October 11, 2012
British Singer Sarah Brightman To Visit International Space Station
Lawrence LeBlond for redOrbit.com - Your Universe Online
One of Britain´s most beloved sopranos, Sarah Brightman, is making plans to fly to the International Space Station (ISS) in 2013. Brightman, who is best known for her roles in the British productions of Cats and Phantom of the Opera in the 80s, told a news conference in Moscow on Wednesday that she will join an elite list of tourists who have actually visited the orbiting space lab.
Brightman, 52, a one-time spouse of Lord Andrew Lloyd Webber, will be part of a three-person crew flying to the ISS aboard a Soyuz mission in 2015. After she completes her next tour in 2013, Brightman is scheduled to spend a rigorous six months in training at the Star City cosmonaut training facility in Moscow before embarking on the once-in-a-lifetime journey into the cosmos.
Previous tourists that have graced the halls of the high-flying space lab, include Dennis Tito, an American-Italian engineer who became the first space station tourist in 2001; American scientist Gregory Olsen, who made the journey in 2005; and Guy Laliberte, a Canadian poker player, among other things, who was the last tourist to visit the lab in 2009. These three notables are among an elite list of just eight people to have made the lucrative journey.
If all goes as planned, Sarah Brightman will be space tourist number 9.
“This voyage is a product of a dream, my dream. Finally it can be a reality. I am more excited about this than anything I have done in my life to date,” she said during the news conference in Moscow.
She added that the schedule for her flight should be announced shortly by “Roscosmos and the ISS partners.”
Alexey Krasnov, head of the ISS program at Roscosmos, told reporters at the conference that Brightman had passed all the required mental and physical exams necessary to be green-lighted for the next phase of spaceflight training.
Vienna-based Space Adventures, the company that books flights for the private sector, had not disclosed the fee Brightman paid for her reservation, but Laliberte, the 2009 space station tourist, doled out $35 million for his presence in space.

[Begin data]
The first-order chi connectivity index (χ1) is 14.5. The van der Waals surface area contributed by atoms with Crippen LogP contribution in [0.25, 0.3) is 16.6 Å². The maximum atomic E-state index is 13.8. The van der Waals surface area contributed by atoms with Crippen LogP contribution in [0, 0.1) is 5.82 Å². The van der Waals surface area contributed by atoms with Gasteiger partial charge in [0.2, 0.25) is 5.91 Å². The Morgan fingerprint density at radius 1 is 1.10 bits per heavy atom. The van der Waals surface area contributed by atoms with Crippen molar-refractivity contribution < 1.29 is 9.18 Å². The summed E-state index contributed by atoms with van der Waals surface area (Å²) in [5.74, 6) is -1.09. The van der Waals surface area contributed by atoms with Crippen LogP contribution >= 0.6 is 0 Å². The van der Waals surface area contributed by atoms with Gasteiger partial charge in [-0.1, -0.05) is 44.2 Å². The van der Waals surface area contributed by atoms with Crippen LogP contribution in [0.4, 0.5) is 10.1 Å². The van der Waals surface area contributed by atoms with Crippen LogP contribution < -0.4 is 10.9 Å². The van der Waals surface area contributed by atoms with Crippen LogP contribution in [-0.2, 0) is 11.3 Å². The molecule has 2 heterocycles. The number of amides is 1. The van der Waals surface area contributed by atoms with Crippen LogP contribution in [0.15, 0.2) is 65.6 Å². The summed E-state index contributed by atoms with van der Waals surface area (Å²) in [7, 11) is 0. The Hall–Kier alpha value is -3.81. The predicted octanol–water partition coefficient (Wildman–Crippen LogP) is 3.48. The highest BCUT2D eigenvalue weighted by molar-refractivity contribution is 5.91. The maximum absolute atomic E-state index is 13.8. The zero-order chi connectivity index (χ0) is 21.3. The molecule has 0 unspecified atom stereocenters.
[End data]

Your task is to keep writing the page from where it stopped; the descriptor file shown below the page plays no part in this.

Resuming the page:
Brightman, who released the 1978 hit ℠I Lost My Heart to a Starship Trooper,´ is recording a new album, Dreamchaser, and will go on tour to commemorate the album. She said: “I think of myself not just as a dreamer, but as a dream chaser,” referring to her goal of becoming the first recording artist in space.
“I hope that I can encourage others to take inspiration from my journey both to chase down their own dreams and to help fulfill the important UNESCO mandate to promote peace and sustainable development on Earth and from space,” Brightman, who is a UNESCO ambassador, said in a statement to the LA Times' Mary Forgione.
Eric Anderson, cofounder and chairman of Space Adventures, said he believes Brightman is “a natural candidate” for this journey. She is “somebody whose entire career revolves around inspiring people and communicating messages and really inspiring emotion “¦ When they come back they can really share that experience with a much broader set of the public.”
While the cost of a seat on the Soyuz for most tourists has been in the tens of millions of dollars, and has been a boon for the Russian space agency, it announced in 2010 that it would halt space tourism for lack of free seats on its Soyuz capsules. The Soyuz has become the only means of ferrying crews to the ISS since NASA retired its Shuttle program last year. The US pays in excess of $50 million per seat for a seat on the Soyuz.
While Space Adventures has not released the fee Brightman paid, it is likely to rival that of an American ticket, and perhaps could give Russia the incentive to continue offering space tours.
Wednesday´s announcement also coincided the successful docking of SpaceX´s Dragon capsule with the ISS, the first ever resupply mission for a private space firm to the space station. SpaceX and other private firms are looking to become the backbone of NASA´s human spaceflight program and could have manned flights as early as 2015, potentially ending US reliance on Russia to ferry its astronauts.